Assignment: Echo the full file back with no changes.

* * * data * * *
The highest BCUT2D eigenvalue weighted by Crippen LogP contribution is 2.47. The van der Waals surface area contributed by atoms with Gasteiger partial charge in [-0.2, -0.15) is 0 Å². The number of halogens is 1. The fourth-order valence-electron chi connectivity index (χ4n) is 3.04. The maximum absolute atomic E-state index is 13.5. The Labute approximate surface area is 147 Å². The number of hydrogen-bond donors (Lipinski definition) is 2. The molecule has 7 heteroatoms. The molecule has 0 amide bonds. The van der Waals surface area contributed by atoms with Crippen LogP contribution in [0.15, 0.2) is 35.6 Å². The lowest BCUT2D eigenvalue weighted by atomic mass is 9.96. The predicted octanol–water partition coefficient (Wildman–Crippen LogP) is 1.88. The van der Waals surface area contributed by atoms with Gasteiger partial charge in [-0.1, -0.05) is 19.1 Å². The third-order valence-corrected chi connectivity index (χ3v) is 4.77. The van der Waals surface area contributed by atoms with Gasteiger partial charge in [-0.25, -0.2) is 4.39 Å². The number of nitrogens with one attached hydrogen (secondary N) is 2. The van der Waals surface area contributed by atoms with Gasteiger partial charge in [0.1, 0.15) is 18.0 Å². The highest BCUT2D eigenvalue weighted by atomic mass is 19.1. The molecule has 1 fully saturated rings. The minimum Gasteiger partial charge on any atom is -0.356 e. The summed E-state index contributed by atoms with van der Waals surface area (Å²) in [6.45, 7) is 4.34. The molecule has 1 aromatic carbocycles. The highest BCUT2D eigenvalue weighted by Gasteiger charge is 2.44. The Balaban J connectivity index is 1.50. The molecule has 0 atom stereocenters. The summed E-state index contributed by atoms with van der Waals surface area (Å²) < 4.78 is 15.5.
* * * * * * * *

The highest BCUT2D eigenvalue weighted by Crippen LogP contribution is 2.47. The van der Waals surface area contributed by atoms with Gasteiger partial charge in [-0.2, -0.15) is 0 Å². The number of halogens is 1. The fourth-order valence-electron chi connectivity index (χ4n) is 3.04. The maximum absolute atomic E-state index is 13.5. The Labute approximate surface area is 147 Å². The number of hydrogen-bond donors (Lipinski definition) is 2. The molecule has 7 heteroatoms. The molecule has 0 amide bonds. The van der Waals surface area contributed by atoms with Crippen LogP contribution in [0.15, 0.2) is 35.6 Å². The lowest BCUT2D eigenvalue weighted by atomic mass is 9.96. The predicted octanol–water partition coefficient (Wildman–Crippen LogP) is 1.88. The van der Waals surface area contributed by atoms with Gasteiger partial charge in [-0.1, -0.05) is 19.1 Å². The third-order valence-corrected chi connectivity index (χ3v) is 4.77. The van der Waals surface area contributed by atoms with Gasteiger partial charge in [-0.25, -0.2) is 4.39 Å². The number of nitrogens with one attached hydrogen (secondary N) is 2. The van der Waals surface area contributed by atoms with Gasteiger partial charge in [0.1, 0.15) is 18.0 Å². The highest BCUT2D eigenvalue weighted by atomic mass is 19.1. The molecule has 1 fully saturated rings. The minimum Gasteiger partial charge on any atom is -0.356 e. The summed E-state index contributed by atoms with van der Waals surface area (Å²) in [6.45, 7) is 4.34. The molecule has 1 aromatic carbocycles. The highest BCUT2D eigenvalue weighted by Gasteiger charge is 2.44. The Balaban J connectivity index is 1.50. The molecule has 0 atom stereocenters. The summed E-state index contributed by atoms with van der Waals surface area (Å²) < 4.78 is 15.5.